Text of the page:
AbbVie shares fall as Humira lawsuit ramps up
According to the suit, AbbVie allegedly provided kickbacks and additional professional services to those who prescribed Humira. The services delivered were free insurance processing, as well as marketing assistance.
The services were allegedly carried out by AbbVie nurse ambassadors, who were said to have visited patients in their homes after they were prescribed Humira.
It was also recently announced that Bernstein Liebhard, an investor’s rights law firm, is now investigating potential securities fraud claims on behalf of shareholders of AbbVie. As of September 25, AbbVie’s stock price was still down by $2.53 (€2.15) after the release of the news, now sitting at $93.42.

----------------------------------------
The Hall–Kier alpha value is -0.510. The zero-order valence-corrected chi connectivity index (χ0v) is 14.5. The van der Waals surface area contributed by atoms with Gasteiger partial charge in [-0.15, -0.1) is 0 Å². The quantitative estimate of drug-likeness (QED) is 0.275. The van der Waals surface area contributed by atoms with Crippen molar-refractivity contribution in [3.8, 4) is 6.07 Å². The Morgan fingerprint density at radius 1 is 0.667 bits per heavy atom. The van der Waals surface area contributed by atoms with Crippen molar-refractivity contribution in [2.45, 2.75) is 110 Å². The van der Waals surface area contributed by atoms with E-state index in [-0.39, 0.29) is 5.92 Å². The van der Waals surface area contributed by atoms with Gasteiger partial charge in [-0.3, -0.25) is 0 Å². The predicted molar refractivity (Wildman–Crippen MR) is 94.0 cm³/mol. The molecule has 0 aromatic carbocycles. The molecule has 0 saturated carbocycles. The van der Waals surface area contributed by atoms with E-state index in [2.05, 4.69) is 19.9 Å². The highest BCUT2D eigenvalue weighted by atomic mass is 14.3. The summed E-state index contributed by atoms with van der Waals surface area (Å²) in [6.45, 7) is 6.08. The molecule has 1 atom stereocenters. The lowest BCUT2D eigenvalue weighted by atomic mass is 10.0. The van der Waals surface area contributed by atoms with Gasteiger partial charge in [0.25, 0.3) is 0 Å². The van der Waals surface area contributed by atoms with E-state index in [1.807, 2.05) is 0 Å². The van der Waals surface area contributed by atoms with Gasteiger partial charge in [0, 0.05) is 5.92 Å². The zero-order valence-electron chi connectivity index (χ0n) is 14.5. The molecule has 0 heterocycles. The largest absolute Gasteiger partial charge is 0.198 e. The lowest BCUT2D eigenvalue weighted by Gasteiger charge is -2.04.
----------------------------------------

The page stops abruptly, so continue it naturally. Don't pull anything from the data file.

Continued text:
AbbVie was not able to give us comment, however, in a statement the company said, “We believe the allegations are without merit. AbbVie operates in compliance with the many state and federal laws that govern interactions with healthcare providers and patients.”
Conversely, California’s insurance commissioner, Dave Jones, said in a statement, “AbbVie spent millions convincing patients and health care professionals that AbbVie Ambassadors were patient advocates—in fact, the Ambassadors were Humira advocates hired to do one thing, keep patients on a dangerous drug at any cost.”
The alleged ‘dangerous drug’ refers to the apparent misleading and misinforming of patients of the side effects of Humira. According to the lawsuit against AbbVie, the drug can lead to invasive fungal infections, optic neuritis, peripheral neuropath, leukemia, and hepatoplenic T-cell lymphoma.
AbbVie reported its full-year and fourth-quarter 2017 financial results and stated that the full-year sales of Humira at $18.4bn. Numerous biosimilars of Humira have been developed, are being developed, or have been approved for treatment for the best-selling drug.